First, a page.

Author : John E. Charalambakis
Date : July 22, 2015
The tale of the last two-three weeks seems to have given room to a market upswing that is softening due to some rising concerns. Chinese government’s stock market intervention subsided –for now – the local market turmoil but has opened another wound whose story is still to be drafted. The Greek government, with its absurd moves, has created a disastrous situation (it’s quite an achievement for a government to destroy the foundations of an economy in such a short period of time) and has planted the seeds for another round of depression. In both cases, investors seem to think that the visible hand of central powers (Chinese and the EU) is better than the invisible hand of free markets which sometimes requires catharsis.
We are in a business cycle that is characterized by fragile liquidity. There are cyclical changes at work in terms of changing risk appetite, which when combined with structural changes (where broker dealers of bonds are holding less inventory), create market winds that affect demand and supply conditions in the bond market. As those conditions change, bond market liquidity – understood as the ability to sell a debt instrument at a price not much different than the price of the last transaction – is affected, and thus both equity and debt markets experience volatility.
Creating bond market liquidity is a form of scientific art, where market makers (bond dealers) need to respond to shifting tides regarding risk appetite for non-sovereign issues. A dualistic liquidity framework may be developing where liquidity may be found for sovereign debt, but not easily for corporate bonds (especially the higher yielding ones). Market makers are not in the business of storing securities; they are in the business of trading those securities and making money on the spreads. If buyers refrain from buying, then the market-making activity will be suspended, non-sovereign bond prices will decline, yields will rise and uncertainty takes hold of the market. If bond dealers’ appetite to provide immediacy in the market declines (by stepping in and buying the sell orders for their own balance sheet), then price discovery becomes shaky and thus the market experiences fragility.
There is then a feedback loop mechanism where a market upswing feeds the dealers’ appetite for market making which in turn sustains the market’s upswing. On the other hand, if market conditions deteriorate (e.g. due to earnings disappointments, Chinese tremors, geopolitical tensions, unexpected interest rate increases, etc.) market makers’ appetite for risky assets declines, and given the huge inflow in bond funds over the course of the last few years, the concern is if the sellers will be able to exit when the postman rings the bell. If sale orders cannot be fulfilled at expected price ranges, then liquidity concerns have the potential of creating significant shocks in both equity and bond markets. This is shaping to be the tale of head and tailwinds that may be forming the next crisis.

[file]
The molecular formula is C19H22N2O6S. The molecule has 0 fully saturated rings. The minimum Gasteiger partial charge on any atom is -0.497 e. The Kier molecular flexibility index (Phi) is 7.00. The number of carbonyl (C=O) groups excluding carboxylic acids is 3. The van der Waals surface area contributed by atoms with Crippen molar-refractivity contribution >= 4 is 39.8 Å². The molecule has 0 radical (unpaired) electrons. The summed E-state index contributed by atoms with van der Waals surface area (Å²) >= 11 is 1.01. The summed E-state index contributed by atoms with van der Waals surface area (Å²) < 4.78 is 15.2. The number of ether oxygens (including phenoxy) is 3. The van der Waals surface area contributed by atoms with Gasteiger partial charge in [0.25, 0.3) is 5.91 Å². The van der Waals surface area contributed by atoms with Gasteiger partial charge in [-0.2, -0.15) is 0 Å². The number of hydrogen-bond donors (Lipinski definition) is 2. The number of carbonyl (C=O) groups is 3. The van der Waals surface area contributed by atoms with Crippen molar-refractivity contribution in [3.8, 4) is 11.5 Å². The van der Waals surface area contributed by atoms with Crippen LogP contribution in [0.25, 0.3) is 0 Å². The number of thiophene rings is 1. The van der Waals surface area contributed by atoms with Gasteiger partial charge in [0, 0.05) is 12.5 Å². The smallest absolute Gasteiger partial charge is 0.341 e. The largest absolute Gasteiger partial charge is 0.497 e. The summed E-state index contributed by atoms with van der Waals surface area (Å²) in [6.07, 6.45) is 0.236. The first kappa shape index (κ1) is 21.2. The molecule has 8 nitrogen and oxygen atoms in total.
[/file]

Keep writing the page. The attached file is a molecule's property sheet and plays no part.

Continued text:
The figure below, tells us three things: First, the spreads for sovereign bonds (denominated in dollars and Euros) have returned to their pre-crisis levels. Hence, liquidity has been mostly recovered for sovereigns. Second, trading volume has also recovered for these sovereigns, which re-affirms that liquidity has recovered. Third, the price impact coefficient tells us that to execute a transaction in these kind of securities is not as costly as during the crisis, further supporting the claim that liquidity has been restored.
When we turn now to corporate issues, we observe a different picture. First, we see that turnover ratios (defined as trading volume divided by outstanding amounts) indicate declining liquidity (see left panel in the graph below). Second, trading volumes have not kept pace with the surge in debt issuance (see center panel below) which also signifies lower liquidity. Finally (right panel) the bid-ask spreads remain higher than the pre-crisis level, and when we take into account the hunger for yield and the hundreds of billions that have been poured into bond funds, we become concerned.
The dualistic bond market can also be seen in the following graph, where the inventory of corporate bonds for US and Australian banks is falling (Australia was chosen in order to show that even a country that was not affected that much by the financial crisis still follows the bond market segmentation trajectory) while the inventory for sovereigns is rising (Indian dealers inventory for sovereign declined when thr Fed’s tapering was announced).
Where then do all these observations lead us? I would say that the declining inventory that dealers hold is indicative of their unwillingness to catch the knife when rates start rising and mutual funds start liquidating. More than one trillion dollars has been poured into higher yielding funds while dealers keep holding less and less inventory (left and center panels below). As bid-ask spreads narrow, the risk that dealers will reduce their positions – when market valuations change – is rising, which in turn implies that as the share of liquid assets held is declining (right panel below), medium-size financial shocks may produce disproportional market/price dislocations.
It will be interesting to examine and measure someday the mispricing of assets, the misallocation of capital, and the cannibalization of all the markets, courtesy of the central powers who think that they can do better than the markets.